sustained the city were lost and there was nothing to eat. Most of the
buildings are made of mud, including Djennes mosquethe largest


AFTER SPENDING THE NIGHT in a nice little whitewashed

mud structure on earth and one of the wonders of Africa. Its imam
is like the archbishop of Canterbury, and there are some 60 Koranic
schools in the city, which is little changed from the thirteenth century.
A colorful cornucopia of ethnic groups in turbans and boubous barter
in the citys numerous bazaars. Camels saunter down its dusty streets.
Djennes fortunes depend on the annual flooding of the Nigers inland delta.From here on up to Timbuktu,the northeast-flowing Niger
spills its banks during the rainy season, forming the worlds secondlargest inland delta (after the
Okavango River delta in
Botswana). The river becomes
a labyrinth of lakes and one of
the most fecund freshwater fisheries in Africa,with raucous nesting colonies of waterbirds.There
are 111 waterbird species that
either breed in the Delta or depend on it as their wintering
grounds from Europe.Only five
nesting colonies remained after
the drought,from 1969 to 1973.
In the old days, flood-recession agriculture, a simple but
ingenious practice, enabled
Djenne,and later Timbuktu,to
flourish. After the delta had
flooded, as soon as the water
seeped into the ground and the
soil was gleaming with a rich new layer of sediment, the people sowed
their crops. There was enough residual moisture in the soil to produce
prodigious harvests without a drop of rain. In 1983,World Vision expanded and improved the practice on eight square miles near Gao,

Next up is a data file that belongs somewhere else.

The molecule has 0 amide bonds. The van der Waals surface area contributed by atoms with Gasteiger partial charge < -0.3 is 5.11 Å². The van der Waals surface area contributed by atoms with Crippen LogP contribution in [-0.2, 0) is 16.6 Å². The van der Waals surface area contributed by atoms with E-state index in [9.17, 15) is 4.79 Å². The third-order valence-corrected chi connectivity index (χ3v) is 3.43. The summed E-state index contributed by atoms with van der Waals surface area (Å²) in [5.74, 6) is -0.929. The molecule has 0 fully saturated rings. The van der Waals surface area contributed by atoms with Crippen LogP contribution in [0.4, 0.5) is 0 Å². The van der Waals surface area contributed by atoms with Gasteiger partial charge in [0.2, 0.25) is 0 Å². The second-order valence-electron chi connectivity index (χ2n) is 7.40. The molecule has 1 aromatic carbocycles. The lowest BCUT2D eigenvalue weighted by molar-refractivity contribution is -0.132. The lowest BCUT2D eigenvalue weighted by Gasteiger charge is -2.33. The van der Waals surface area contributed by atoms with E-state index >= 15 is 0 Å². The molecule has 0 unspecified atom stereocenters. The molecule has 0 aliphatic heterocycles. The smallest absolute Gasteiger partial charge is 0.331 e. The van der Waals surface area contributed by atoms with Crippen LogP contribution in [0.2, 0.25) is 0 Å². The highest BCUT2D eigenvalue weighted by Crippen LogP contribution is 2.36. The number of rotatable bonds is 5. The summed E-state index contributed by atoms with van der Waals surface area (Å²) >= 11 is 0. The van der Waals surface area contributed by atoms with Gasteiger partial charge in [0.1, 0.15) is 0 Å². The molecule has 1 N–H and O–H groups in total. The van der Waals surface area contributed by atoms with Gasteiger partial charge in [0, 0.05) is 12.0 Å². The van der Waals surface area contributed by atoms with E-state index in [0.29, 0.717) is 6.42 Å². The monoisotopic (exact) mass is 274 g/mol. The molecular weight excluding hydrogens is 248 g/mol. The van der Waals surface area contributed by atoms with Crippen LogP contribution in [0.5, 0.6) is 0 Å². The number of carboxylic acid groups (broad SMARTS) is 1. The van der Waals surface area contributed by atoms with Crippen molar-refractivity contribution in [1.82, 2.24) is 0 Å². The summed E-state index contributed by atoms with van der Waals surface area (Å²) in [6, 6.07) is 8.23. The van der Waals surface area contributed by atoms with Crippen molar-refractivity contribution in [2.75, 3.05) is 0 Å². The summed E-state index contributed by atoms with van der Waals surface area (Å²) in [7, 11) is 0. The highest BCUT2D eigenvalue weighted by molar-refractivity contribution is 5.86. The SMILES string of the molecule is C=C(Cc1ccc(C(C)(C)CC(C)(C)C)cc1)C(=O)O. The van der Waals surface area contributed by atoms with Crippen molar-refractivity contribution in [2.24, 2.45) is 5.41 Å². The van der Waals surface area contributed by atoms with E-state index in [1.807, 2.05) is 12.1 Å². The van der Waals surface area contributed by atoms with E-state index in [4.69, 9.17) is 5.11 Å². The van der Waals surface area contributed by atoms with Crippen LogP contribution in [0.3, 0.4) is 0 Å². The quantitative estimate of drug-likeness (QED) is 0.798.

and villagers grew bumper crops of sorghum. Even though this project was phased out in 2003, with the recent rains, flood-recession agriculture is returning to the delta. It may save the day for Mali, or at least
buy some time until the next drought, although parts of the country
where it hasnt rained may still be in trouble.

adobe hotel, we reach Svar, on the edge of Dogon country, where

300,000 people live in villages of mud scattered over 5,000 square
miles, much of it bare rock. The Dogon, who live under La Falaise,
or the Cliff,as the escarpment is called, mummify their dead up on
its ledges and believe that some are reincarnated as the little children playing on the valley floor. They dance with masks and stilts like
the Zuni of New Mexico and are extraordinary wood sculptors. An
old Dogon piece can fetch hundreds of thousands of dollars in Paris.
Several hours later, we reach Thomass village; the three of us constitute the greatest number of toubab, or whites, who have ever
visited there at one time. We sit with the chief and several elders on
mats woven from palm leaves in front of his house, in a narrow alley lined with cylindrical adobe granaries with rakishly tilting
conical thatch roofs. Each man is swathed in a turban that can be
quickly rewrapped around his entire head, except for the eyes, when
the sand is flying.
It has always been dry here, says the only one of the men who
speaks French. Cest un pays dsertique. This is desert land. But in the
1970s and 1980s things werent going well at all. There was a drastic
reduction in the number of trees. The water table sank below their
root systems and they just shriveled up and died in place. Thomas
is helping the villagers build stone retention walls around the 100foot-high knolls where the millet fields are, to keep the soil from blowing off and going down into the crevices between them. When that
happens, the soil has to be brought back up by mules.
Life is harder because there used to be a lot of fruit trees,says another. Thomas translates his Dogon. Munju with little fruits. Lemon
trees,mangos.Sa berries,which
are like grapes. Add a little
sugar, its good.
There is less rain, says a
third,because there are more
people now, and they are doing things that Amba [the
supreme deity] doesnt like,
and it is Amba who brings rain.
The people are not obeying the
unifying principles. You tell
them they cant burn their fields
and they go ahead and do it
anyway. The young people
arent listening to the old people anymore. They just want
to go to Bamako.
It used to rain before, the
old man continues,because